By now Government orders had closed down the countryside, with all footpaths and bridleways blocked off throughout the nation. Not only farming, but entire rural industries, which had all suffered from Government policies ranging from indifference to downright hostility, were threatened with imminent bankruptcy. By March 11th the Minister responsible, Nick Brown, was "absolutely certain that the disease was under control Ė we are going to eliminate it." The number of outbreaks had now reached 161. Vast funeral pyres sent the last hopes of the farming industry reeking up to heaven. Carcasses waiting to be burnt lay bloated and putrid in the fields. Shreds of half burnt skin and flesh were wafted across the fields and into peopleís gardens.
In an even more bizarre move, MAFF decided that carcases would have to be taken to a rendering plant in Widnes, Lancashire. Infected animals were carted hundreds of miles through disease-free territory. The Prime Minister was in a dilemma. He had decided to cut and run for an election a year early, no doubt being aware that the economic boom would be unsustainable beyond the autumn. He had chosen May 3rd, a date that was looking more and more unlikely as the disaster progressed. By March 16th, with cases now at 240, MAFF really began to panic. They announced a policy of "contiguous cull" which meant that all animals within three kilometre zones around known cases would be slaughtered. 18th March, 303 cases, 20th March 343 cases, 21st March 411 cases. The opposition spokesman, Tim Yeo, accused the government of incompetence in not speeding up the slaughter, while Ben Gill, NFU President, pleaded with the Prime Minister for more efficient extermination.
Enter the epidemiologist (with his computer)
Professor Roy Anderson had suddenly turned up at in 1999 at Imperial College, having resigned a chair at Oxford in somewhat shady circumstances. The details do not concern us here, but suffice it to say that a meeting of 26 professors and readers in the Department of Zoology had met and passed a motion of no confidence in him. It was said that his autocratic style had made conditions impossible and divisions ran very deep.
Professor Andersonís team, which included Dr Neil Ferguson and Dr Christl Donnelly, had been working on the use of computers to model human diseases such as AIDS, malaria and TB, but suddenly at the first outbreak of FMD they had switched their resources to this disease. By one of those strange quirks of precognition that seem to surround this crisis, Dr Donnelly had out of the blue produced a paper on this disease of animals, when all their previous work had concerned humans. By applying their models to the earlier outbreak they had come to the conclusion that the only solution was the slaughter of all animals on the day of diagnosis. However, they now went further than that. Not only were they calling for the killing of all infected animals, but they also insisted that all animals should be killed in a contiguous zone of three kilometres, which was adopted by MAFF. Anderson had the considerable advantage of being pally with the pillars of the Government scientific establishment, Sir John Krebs, chief executive of the new Food Standards Agency, Professor David King, a chemist who was the new Government Chief Scientist and Sir Robert May, the former Chief Scientist and President of the Royal Society.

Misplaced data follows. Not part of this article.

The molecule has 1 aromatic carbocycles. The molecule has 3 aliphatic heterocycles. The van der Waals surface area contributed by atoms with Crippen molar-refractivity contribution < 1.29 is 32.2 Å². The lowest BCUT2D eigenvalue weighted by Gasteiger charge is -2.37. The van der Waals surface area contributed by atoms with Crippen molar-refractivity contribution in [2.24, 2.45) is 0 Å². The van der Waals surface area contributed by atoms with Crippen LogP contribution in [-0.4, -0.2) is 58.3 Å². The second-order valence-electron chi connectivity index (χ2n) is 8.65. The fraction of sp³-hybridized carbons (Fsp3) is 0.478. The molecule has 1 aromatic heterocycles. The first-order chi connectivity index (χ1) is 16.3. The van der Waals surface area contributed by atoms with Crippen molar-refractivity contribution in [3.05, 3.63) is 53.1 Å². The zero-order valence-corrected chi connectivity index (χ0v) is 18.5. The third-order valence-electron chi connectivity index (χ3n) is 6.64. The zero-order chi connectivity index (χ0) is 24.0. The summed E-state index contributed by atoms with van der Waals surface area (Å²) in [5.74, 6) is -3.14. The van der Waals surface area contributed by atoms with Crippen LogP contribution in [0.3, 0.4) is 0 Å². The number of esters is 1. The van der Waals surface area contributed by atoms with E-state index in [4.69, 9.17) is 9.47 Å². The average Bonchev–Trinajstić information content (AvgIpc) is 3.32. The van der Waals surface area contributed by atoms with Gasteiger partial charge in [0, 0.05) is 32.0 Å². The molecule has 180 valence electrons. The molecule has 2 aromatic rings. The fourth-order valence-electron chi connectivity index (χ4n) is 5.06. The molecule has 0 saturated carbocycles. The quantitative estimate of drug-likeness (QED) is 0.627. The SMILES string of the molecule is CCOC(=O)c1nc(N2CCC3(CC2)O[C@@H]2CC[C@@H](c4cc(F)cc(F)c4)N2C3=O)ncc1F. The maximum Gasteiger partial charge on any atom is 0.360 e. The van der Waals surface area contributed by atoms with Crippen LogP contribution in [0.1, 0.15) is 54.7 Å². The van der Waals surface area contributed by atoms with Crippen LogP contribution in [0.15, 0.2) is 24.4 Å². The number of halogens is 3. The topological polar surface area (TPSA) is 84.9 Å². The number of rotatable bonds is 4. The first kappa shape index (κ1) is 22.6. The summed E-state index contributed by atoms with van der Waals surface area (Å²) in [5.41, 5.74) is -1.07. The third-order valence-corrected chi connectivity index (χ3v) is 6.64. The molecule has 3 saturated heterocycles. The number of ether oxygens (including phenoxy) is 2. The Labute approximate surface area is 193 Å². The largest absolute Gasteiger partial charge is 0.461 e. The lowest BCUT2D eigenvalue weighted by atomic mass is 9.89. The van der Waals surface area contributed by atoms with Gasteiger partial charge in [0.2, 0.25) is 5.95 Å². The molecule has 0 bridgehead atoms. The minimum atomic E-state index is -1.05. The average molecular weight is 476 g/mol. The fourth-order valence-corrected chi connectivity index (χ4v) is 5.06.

It is relevant at this point to comment on the touching faith that politicians and the media have in computer models. It is generally true to say that most large computer models are not worth the magnetic oxide they are written on, and I say that as one who has been computer modelling for well over 40 years. Often they are written in the glaring absence of knowledge of the fundamental interactions on which they ought to depend. A notorious case is the climate models that predicted catastrophic global warming, when almost nothing was known about the mechanisms that control the climate. In the case of FMD, they did not even know how the disease was carried. It could be on the wind, on the wheels of vehicles or the soles of boots, in the throats of human beings or any combination of these and others.
Computer modelling has a number of attractions for academics. It does not need the resources that experimental science demands; nor does it need the long hours of careful attention required for research by measurement. In just a few hours you can create a model, just a computer program, which is so complex that no outsider can hope to unravel it. You can build in many assumptions that might well be unjustifiable under independent examination. Furthermore, the human unconscious is a mischievous influence that can produce the desired results, even for those who are not deliberately cheating. In the same few hours you can produce beautiful graphs and tables, the like of which would take months in experimental science, but which are so convincing to laymen and particularly politicians and bureaucrats. This is a point so important that it is worth an interlude of its own.